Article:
For example, let’s look at this lifestyle article published on BusinessInsider.com:
You can see the traditional advertisement there on the right – that’s paid advertisement.
And if you scroll down a bit you can see the “sponsored content” section in the sidebar here:
But if you keep scrolling, you’ll see both in the sidebar and at the bottom of the screen a section that promotes other content recommended from around the web:
These are all recommended content articles promoted by Taboola.
You’ll see how the “recommended from the web” tagline blends easily into the reader experience on BusinessInsider. It looks almost identical to the rest of their suggested internal content, but in reality, is paid advertising for brands who are using the Taboola content network to promote their native advertising pieces.
It works so well, that there’s no need to even hide that it’s paid promotion! You can see the Taboola logo right at the bottom of the suggested content column.
In-Feed Search and Social Content
This is often the easiest place to start when first approaching native advertising. In-feed social and search ads are cheap, easy, and can be set up in less than an hour.
The definition of In-Feed content is pretty self explanatory…. They appear inside the content feeds of social platforms like Pintrest, Youtube, and Facebook.
The benefit of using an in-feed native advertising over a traditional paid social advertising is that – when you go native – you leverage the power of social proof and social context.
Advertisements are often unwelcome on social platforms like Facebook, LinkedIn, and Twitter. They trigger “salesman” alarms and create resistance and defensiveness since they’re “getting in the way” of readers’ social enjoyment.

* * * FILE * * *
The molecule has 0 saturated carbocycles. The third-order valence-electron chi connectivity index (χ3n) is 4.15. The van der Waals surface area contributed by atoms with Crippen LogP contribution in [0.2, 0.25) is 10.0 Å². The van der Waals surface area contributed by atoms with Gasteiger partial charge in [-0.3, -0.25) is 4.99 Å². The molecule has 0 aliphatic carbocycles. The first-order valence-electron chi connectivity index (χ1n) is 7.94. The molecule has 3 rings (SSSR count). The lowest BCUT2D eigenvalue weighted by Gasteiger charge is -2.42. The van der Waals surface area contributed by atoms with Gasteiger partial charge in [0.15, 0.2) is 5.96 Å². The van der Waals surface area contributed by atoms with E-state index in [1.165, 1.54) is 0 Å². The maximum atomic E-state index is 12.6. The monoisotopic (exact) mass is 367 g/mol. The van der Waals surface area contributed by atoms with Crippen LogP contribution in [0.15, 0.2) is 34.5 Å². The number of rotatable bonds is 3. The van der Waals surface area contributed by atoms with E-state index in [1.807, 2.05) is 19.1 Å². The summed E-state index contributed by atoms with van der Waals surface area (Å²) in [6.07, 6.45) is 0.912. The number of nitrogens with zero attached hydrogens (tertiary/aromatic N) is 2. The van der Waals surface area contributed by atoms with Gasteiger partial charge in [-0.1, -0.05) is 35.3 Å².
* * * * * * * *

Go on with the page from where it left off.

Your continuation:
But in-feed ads blend into the content of the news feed so that readers WANT to click on them and read them.
Like this one on Twitter (which, ironically, is promoting a platform competing with Twitter)…
Or even Pinterest:
What Native Advertising Is NOT
While the principles behind native advertising are fairly simple, perhaps the most confusing element is how much the lines between the different types of natives ads blur together.
There are sponsored in-feed ads labeled as “promoted” or “advertisement”, recommended content labeled as “sponsored” articles, and sponsored content titled “from around the web.”
As you can see, it’s easy to get confused!
The most important thing to remember is…
It all works to capture attention and help lead readers further up the buyer’s awareness scale – getting them to know, like and trust you so they’re primed to purchase by the time you ask for the sale.
To help define native advertising further, let’s look at a few examples of what native advertising is NOT.
For example, traditional PPC ads are not native advertising – like these ads in the sidebar here:
Traditional banner ads are clearly making an offer to “buy now” – like this:
And while normal ads have a profitable place in marketing, they’re usually ignored on platforms like social websites or content publishers because people are oversaturated and overmarketed to.